To celebrate the 50th anniversary of the creation of the London boroughs in 1965, we will be taking a three part look at the work of some of the boroughs Architects Departments that made up Metro-Land. In Part 1 we took a look at the work of Camden under Sydney Cook, and its subsequent golden age of social housing under a variety of architects. In the remaining 2 parts we will see how the other boroughs in north London responded to Camden’s lead in differing ways.
In House Part 2: Hillingdon, Hounslow, Harrow and Brent.
In this part we will look at the work of the Architects Departments for the north west boroughs; Hillingdon, Hounslow, Harrow and Brent, and see that they produced very different responses to providing social housing and building. Hillingdon provided a response that was in some ways very different from Camdens, and yet shared many of the same traits. Under chief architect Thurston Williams (1924-85), Hillingdon eschewed the white walled concrete appearance of Camden's estates. Instead they used smaller developments, usually in brick ,with pitched roofs. Like Camden, Hillingdons developments tended to be low rise, and with ground level entrances. The flagship for their Neo-Vernacular style was the Hillingdon Civic Centre in Uxbridge (1977) by RMJM. The building was unlike any civic centre building in the post war period, replacing concrete uniformity was red brick, pitched roofs nd an irregular frontage. Internally the usual warren of small offices was replaced by open plan spaces arranged in four quadrants. The Alfred Beck Leisure Centre echoed the Civic Centre in its rejection of concrete modernity for irregular frontages and multiple rooflines.
The experimentation extended to not only the design of buildings, but the type they produced. Hillingdon provided accommodation for single people, community homes and expandable houses. Williams himself designed the St Christopher's Community Home in Hayes (1973). An arrangement of linked two storey houses in yellow brick with mono pitched roofs built for teenage boys as an alternative to borstal. The building was demolished and replaced with a Mcdonalds at the end of the 1990’s.In Whitehall Road the borough built a complex for single people, Colley House (1977), one of the first in the country to do so. In Harefield, the Borough experimented with expandable houses. Whilst they look fairly ordinary on the outside, the houses in and around Hinkley Close (1976) were designed by Brian Wood to be easily expanded by adding extra rooms on the top floor.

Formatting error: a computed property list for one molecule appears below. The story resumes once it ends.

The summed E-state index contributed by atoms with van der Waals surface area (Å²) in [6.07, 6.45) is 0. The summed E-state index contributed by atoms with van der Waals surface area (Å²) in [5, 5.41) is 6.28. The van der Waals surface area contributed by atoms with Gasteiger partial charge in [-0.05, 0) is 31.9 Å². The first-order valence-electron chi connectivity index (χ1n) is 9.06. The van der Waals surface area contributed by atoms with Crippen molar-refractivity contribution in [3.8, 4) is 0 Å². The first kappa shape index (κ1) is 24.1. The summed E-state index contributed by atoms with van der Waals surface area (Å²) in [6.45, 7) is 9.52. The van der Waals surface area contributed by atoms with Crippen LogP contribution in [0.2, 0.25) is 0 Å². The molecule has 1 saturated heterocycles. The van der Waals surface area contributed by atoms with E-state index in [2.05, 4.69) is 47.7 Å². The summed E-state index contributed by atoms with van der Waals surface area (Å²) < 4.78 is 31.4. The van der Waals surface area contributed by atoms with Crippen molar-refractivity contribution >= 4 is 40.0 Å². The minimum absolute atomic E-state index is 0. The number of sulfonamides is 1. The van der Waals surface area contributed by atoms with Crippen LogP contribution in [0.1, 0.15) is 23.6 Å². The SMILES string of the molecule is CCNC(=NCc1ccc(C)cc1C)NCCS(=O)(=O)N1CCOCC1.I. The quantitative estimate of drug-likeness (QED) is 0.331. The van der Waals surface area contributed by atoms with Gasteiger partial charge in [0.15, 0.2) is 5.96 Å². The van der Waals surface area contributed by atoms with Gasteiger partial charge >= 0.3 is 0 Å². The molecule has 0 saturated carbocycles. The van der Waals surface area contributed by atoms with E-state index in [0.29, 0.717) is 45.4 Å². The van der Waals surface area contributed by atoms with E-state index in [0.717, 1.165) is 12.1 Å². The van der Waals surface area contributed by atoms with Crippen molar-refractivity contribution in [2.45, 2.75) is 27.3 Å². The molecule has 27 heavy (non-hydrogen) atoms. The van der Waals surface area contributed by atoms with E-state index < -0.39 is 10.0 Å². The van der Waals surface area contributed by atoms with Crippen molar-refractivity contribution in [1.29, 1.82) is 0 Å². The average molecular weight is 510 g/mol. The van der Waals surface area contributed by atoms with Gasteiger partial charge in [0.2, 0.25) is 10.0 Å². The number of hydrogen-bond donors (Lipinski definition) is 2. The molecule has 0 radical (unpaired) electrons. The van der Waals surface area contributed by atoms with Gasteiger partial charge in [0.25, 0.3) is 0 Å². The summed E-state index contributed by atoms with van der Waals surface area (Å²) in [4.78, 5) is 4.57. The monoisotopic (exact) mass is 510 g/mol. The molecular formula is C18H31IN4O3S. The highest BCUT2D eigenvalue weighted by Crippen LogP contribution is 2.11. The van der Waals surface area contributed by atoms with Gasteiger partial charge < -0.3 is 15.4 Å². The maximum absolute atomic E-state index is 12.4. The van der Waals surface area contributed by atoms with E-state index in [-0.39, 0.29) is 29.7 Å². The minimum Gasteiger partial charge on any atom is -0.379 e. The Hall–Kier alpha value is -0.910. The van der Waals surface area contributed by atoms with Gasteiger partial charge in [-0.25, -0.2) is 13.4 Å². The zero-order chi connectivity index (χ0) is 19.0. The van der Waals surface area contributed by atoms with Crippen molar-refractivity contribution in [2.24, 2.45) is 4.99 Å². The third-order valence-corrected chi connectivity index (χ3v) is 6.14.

Just as Camden bought in outside architects to keep their projects innovative, so did Hillingdon. The duo of Graham Shankland and Oliver Cox designed a number of schemes for the borough like Lych Gate Walk (1974) built on the site of the Hayes Court country house This scheme used different finishes, as well as different window size and roof height, for each house in a terrace to create a organic village feel. Shankland Cox produced similar small schemes for Hillingdon at Braybourne Close, Uxbridge and Hobart Lane and Raeburn Road, Hayes (all 1978). The firm of Douglas Stephens & Partners designed two high tech influenced libraries at Oak Farm (1976) and South Ruislip (1970,now demolished). Perhaps the most interesting collaboration was Edward Cullinan Architects Highgrove Estate (1977) at Eastcote. Built in the grounds of Highgrove House, this estate of terraced houses are arranged in back to back clusters, enlivened by blue, sloping roofs and wide frontages.